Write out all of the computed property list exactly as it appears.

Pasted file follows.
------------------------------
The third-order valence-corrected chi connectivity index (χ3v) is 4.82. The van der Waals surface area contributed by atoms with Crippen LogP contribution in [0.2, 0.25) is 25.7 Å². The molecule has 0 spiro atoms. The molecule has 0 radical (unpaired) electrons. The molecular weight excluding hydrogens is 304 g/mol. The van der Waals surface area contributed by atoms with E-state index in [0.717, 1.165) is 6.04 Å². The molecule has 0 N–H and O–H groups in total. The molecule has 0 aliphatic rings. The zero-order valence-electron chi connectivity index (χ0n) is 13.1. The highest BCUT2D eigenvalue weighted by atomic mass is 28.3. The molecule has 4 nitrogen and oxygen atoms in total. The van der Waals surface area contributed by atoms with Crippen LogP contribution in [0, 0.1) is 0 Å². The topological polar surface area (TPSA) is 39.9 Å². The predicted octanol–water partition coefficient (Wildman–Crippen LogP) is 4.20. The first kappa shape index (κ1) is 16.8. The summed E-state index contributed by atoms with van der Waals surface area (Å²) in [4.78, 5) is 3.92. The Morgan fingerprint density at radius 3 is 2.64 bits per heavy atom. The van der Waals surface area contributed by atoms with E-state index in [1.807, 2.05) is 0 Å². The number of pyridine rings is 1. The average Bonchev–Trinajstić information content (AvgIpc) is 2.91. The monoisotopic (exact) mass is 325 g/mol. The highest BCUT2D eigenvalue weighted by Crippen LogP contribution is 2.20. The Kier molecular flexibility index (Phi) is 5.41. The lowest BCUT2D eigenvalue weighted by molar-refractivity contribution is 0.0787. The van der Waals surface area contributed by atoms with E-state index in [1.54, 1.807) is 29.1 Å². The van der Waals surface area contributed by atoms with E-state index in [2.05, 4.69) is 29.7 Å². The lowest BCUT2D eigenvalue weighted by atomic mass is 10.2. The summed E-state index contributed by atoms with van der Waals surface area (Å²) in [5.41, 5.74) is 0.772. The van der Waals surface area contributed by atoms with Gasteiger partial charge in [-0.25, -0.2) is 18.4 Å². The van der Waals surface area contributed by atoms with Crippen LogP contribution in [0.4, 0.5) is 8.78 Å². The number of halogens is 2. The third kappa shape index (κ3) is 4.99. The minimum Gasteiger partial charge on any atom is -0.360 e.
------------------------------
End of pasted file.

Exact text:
The third-order valence-corrected chi connectivity index (χ3v) is 4.82. The van der Waals surface area contributed by atoms with Crippen LogP contribution in [0.2, 0.25) is 25.7 Å². The molecule has 0 spiro atoms. The molecule has 0 radical (unpaired) electrons. The molecular weight excluding hydrogens is 304 g/mol. The van der Waals surface area contributed by atoms with E-state index in [0.717, 1.165) is 6.04 Å². The molecule has 0 N–H and O–H groups in total. The molecule has 0 aliphatic rings. The zero-order valence-electron chi connectivity index (χ0n) is 13.1. The highest BCUT2D eigenvalue weighted by atomic mass is 28.3. The molecule has 4 nitrogen and oxygen atoms in total. The van der Waals surface area contributed by atoms with Crippen LogP contribution in [0, 0.1) is 0 Å². The topological polar surface area (TPSA) is 39.9 Å². The predicted octanol–water partition coefficient (Wildman–Crippen LogP) is 4.20. The first kappa shape index (κ1) is 16.8. The summed E-state index contributed by atoms with van der Waals surface area (Å²) in [4.78, 5) is 3.92. The Morgan fingerprint density at radius 3 is 2.64 bits per heavy atom. The van der Waals surface area contributed by atoms with E-state index in [1.807, 2.05) is 0 Å². The number of pyridine rings is 1. The average Bonchev–Trinajstić information content (AvgIpc) is 2.91. The monoisotopic (exact) mass is 325 g/mol. The highest BCUT2D eigenvalue weighted by Crippen LogP contribution is 2.20. The Kier molecular flexibility index (Phi) is 5.41. The lowest BCUT2D eigenvalue weighted by molar-refractivity contribution is 0.0787. The van der Waals surface area contributed by atoms with E-state index in [1.54, 1.807) is 29.1 Å². The van der Waals surface area contributed by atoms with E-state index in [2.05, 4.69) is 29.7 Å². The lowest BCUT2D eigenvalue weighted by atomic mass is 10.2. The summed E-state index contributed by atoms with van der Waals surface area (Å²) in [5.41, 5.74) is 0.772. The van der Waals surface area contributed by atoms with Gasteiger partial charge in [-0.25, -0.2) is 18.4 Å². The van der Waals surface area contributed by atoms with Crippen LogP contribution in [0.4, 0.5) is 8.78 Å². The number of halogens is 2. The third kappa shape index (κ3) is 4.99. The minimum Gasteiger partial charge on any atom is -0.360 e.